From Cohabitation to Marriage When a Child Is on the Way. A Comparison of Three Former Socialist Countries: Romania, Bulgaria and Hungary 1

By Haragus, Mihaela | Journal of Comparative Family Studies, Summer 2015 | Go to article overview

From Cohabitation to Marriage When a Child Is on the Way. A Comparison of Three Former Socialist Countries: Romania, Bulgaria and Hungary 1


Haragus, Mihaela, Journal of Comparative Family Studies


INTRODUCTION

Societies in Eastern Europe underwent profound social, economic and cultural changes at the beginning of the 1990s, leading to transformations in family related behaviors. Fertility has decreased rapidly, as have marriage rates. Important life events such as leaving parental homes, marriage and childbearing have been postponed to older ages, and alternative forms of living arrangements (consensual unions and childbearing outside marriage) gained much more popularity.

Cohabitation as a form of partnership began to extend to Eastern European countries during the socialist period and accelerated after the change in political regimes (Spéder, 2005; Muresan, 2007a; Philipov and Jasilioniene, 2007; Hoem and Kostova, 2008; Hoem et ah, 2009a; Hoem et ah, 2009b; Thornton and Philipov, 2009). Births in consensual unions increased all over Europe in the last decades, making a much greater contribution to the nonmarital births than single mothers (without a co-residing partner) (Kiernan, 2004; Thomson, 2005; Sobotka and Toulemon, 2008).

Although more women choose cohabitation as their first partnership in recent times, cohabitation has remained linked to marriage in this part of Europe. This, in Heuveline and Timberlake's typology (2004), is cohabitation as a prelude to marriage (lasting a relatively short time and having a low frequency of childbearing) or as a stage in the marriage process (usually leading to marriage, but often after childbirth). Support for this argument is offered by Perelli-Harris and collaborators (2012) who document great variation across European countries in terms of partnership transformation between first conception and first birth.

The main factor that triggers marriage in cohabitating couples is pregnancy (Berrington, 2001; Blossfeld and Mills, 2001; Hoem et al., 2009b) and the effect has been found to be strongly time-dependent. The rate of entry into marriage from cohabitation sharply increases as soon as a woman becomes pregnant but decreases just as sharply if the couple does not marry soon after the childbirth (Berrington, 2001; Blossfeld and Mills, 2001; Manning, 2004; Baizan et al., 2005; Steele et al., 2005; Steele et al., 2006).

The aim of this paper is to study the transformation of consensual unions into marriage in several Eastern European countries and the role of fertility-mainly of anticipated fertility, which is the acknowledgement of a pregnancy-in this process. Since Eastern European countries have undergone profound social, economic and cultural transformations in their transition from socialism to democracy and from a centrally planned to a market economy, we investigate whether pregnancy poses the same pressure towards marriage before and after the change in political regime. Since the literature on childbearing within cohabitation signals the existence of a negative educational gradient, we investigate whether the effect of a pregnancy/birth on the transition to marriage is uniform across social categories.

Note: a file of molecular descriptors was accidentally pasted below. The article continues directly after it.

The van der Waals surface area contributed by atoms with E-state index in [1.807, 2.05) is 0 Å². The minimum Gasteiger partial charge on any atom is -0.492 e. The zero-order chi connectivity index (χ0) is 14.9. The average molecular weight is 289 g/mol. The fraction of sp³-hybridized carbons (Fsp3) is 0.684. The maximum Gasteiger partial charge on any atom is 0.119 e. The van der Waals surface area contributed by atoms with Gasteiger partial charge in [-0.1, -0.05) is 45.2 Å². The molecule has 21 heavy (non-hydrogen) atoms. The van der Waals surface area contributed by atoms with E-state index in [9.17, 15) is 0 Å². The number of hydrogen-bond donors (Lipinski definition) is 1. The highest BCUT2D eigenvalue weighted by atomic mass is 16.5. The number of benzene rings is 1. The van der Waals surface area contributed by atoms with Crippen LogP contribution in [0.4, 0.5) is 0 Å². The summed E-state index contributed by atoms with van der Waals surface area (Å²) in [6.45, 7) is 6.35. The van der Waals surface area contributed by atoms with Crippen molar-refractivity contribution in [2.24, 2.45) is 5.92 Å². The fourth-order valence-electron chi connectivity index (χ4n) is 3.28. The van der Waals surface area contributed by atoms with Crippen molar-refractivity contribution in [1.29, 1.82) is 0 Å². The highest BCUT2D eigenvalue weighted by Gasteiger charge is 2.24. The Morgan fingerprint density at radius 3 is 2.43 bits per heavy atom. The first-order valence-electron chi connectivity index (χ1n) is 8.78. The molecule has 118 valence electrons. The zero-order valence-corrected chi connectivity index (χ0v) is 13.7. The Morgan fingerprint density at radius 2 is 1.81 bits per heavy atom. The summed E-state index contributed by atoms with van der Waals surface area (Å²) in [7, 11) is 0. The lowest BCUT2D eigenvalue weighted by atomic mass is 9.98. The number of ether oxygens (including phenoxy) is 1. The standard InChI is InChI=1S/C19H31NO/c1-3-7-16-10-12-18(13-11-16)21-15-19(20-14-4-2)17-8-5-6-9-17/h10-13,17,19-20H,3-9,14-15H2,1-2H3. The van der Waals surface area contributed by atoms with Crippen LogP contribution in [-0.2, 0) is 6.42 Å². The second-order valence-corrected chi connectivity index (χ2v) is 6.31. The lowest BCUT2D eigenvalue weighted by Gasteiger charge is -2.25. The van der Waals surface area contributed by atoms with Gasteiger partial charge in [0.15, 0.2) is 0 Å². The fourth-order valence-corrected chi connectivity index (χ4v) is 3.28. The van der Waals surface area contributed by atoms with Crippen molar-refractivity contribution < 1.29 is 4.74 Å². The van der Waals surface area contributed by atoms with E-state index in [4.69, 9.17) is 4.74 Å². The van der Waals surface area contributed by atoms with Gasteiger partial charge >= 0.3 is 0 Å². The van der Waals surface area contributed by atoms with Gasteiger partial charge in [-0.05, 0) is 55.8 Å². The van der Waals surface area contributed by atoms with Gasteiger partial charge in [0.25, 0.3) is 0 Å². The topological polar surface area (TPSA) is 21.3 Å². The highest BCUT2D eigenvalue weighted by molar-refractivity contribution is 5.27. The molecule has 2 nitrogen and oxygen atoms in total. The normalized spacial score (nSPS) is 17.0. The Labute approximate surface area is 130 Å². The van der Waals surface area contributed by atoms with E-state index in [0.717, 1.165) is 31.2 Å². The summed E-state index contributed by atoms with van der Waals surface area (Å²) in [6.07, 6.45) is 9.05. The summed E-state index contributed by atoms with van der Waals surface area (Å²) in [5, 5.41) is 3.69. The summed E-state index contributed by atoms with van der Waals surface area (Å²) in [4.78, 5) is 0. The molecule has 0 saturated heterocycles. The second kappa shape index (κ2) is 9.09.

We choose to compare three former socialist countries, namely Bulgaria, Hungary, and Romania, to see how far similarities go and when differences appear. On the one hand, the choice of countries is motivated by the similarities found by some authors in the non-marital fertility behavior in Eastern European countries (Perelli-Harris et ah, 2012). On the other, these countries share a similar background associated with socialist regimes, although they have different cultural and social histories as well as different socio-economic transitions to democracy and market economy.

We carry out our research on data from the first wave of the Generations and Gender Survey (Vikat et ah, 2007). The rich retrospective datasets allow us to reconstruct the partnership and fertility history for several thousands of women in each country. We perform our investigation by means of event history analysis. The novelty of our research consists in investigating, in a comparative perspective, the transformation of consensual unions into marriages when a child is on the way, assessing the effect for different social categories and different periods of time, marked by different social, economic and cultural contexts. …

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